• I feel that meeting with parents only the 2nd week of school was too soon. I didn't feel I really new my students yet. I felt more comfortable last year when we were able to wait until the Fall SAT-10 results and after the first progress reports. I understand completely. This is why we need to identify the students ourselves prior to the end of the year. Less than 5% of the students that are currently in Tier 2 (those students that were 'ours' last year) were identified last year. That means they entered this school year with nothing following them. Aimee can not possibly pull every student on a PMP, how do we know who needs what from year to year if no one does the paperwork?  And remember how we talked at the beginning of the year about how on SAT10 only 60% of students made a year or more of growth?  It's great that our average is 1.07, but we need ALL students to show a year's worth of growth, don't you agree?

If you could have small group or one on one help from me, what would do you want help with?

  • Which Math skills are continuously recordable...Number Sense. With the exception of many spatial skills in math, number sense affects everything. Harping on a new math topic with a child that has no internal number sense is penny-wise, pound-foolish.  Just as in reading we continuously focus on fluency, word-attack and vocabulary regardless of the comprehension skill or reading material, so must we focus daily instruction on basic number sense to include adding, subtracting, etc. but also patterns, algebraic thinking, etc.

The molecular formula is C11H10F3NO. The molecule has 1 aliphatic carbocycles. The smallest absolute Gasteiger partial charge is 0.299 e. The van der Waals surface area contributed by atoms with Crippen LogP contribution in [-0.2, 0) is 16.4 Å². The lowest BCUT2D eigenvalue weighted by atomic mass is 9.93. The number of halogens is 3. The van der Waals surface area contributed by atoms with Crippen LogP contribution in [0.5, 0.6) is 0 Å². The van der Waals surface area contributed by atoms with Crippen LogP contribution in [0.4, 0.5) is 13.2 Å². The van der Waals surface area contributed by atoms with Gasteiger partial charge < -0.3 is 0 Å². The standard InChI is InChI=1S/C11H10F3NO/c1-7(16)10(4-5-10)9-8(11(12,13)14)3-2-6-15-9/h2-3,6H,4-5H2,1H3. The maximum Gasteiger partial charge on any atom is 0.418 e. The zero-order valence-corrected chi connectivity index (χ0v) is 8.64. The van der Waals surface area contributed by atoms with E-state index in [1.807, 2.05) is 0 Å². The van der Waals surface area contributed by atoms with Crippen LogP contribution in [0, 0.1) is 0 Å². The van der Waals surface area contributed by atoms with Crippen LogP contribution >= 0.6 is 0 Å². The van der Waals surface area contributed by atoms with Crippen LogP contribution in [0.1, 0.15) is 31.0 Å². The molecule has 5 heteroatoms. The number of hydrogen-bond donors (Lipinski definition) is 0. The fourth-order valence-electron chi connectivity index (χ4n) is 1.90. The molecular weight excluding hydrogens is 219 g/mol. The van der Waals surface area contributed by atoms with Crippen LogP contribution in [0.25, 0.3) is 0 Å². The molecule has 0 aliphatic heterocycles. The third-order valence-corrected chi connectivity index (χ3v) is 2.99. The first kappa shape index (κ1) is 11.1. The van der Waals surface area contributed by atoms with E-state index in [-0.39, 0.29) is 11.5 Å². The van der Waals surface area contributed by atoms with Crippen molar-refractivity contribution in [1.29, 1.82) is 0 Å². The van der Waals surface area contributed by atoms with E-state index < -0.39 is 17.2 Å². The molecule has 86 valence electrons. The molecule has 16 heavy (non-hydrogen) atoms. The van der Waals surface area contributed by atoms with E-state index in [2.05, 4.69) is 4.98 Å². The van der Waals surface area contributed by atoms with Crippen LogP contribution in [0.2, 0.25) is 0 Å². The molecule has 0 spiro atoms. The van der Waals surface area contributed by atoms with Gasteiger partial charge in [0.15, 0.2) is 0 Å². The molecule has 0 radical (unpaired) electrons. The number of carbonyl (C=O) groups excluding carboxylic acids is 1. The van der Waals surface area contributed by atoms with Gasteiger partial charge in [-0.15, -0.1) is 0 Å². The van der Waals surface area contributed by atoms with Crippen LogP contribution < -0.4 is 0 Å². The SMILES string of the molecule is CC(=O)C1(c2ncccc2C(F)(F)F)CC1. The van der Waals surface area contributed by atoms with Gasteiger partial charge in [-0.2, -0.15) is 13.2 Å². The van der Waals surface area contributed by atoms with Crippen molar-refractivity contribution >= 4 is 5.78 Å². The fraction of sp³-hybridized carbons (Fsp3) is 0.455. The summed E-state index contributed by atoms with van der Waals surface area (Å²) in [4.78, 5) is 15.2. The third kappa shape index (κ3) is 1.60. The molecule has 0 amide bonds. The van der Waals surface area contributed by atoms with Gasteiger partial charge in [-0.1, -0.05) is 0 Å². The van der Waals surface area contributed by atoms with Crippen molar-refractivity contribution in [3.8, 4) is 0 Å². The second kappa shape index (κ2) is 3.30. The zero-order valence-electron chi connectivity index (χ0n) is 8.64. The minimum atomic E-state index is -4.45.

• I would love to see how else I can use interventions in the classroom during math. What strategies I can use that go with the curriculum?  The first step is to make sure that during your math block you are pulling groups. You can do this by assigning practice or setting up math centers, but it is vital that you work with small groups. Problem solving is highly individual and simple calculation errors can become embedded if not corrected.

  • charting again Come to one of the RtI help sessions and I'll show you again!

  • choosing appropriate interventions  Have you explored the websites to the right?

  • Differentiating instruction for the students who need it.  A great idea for a training/PD. This is an age-old question that never has a truly satisfying answer. I can give it a shot if you come to the RtI Help sessions.

  • How to pinpoint what interventions to use.  You guessed it, come to the RtI Help sessions.

  • Comprehension skills. Putting reciprocal teaching into effect.  RtI help sessions...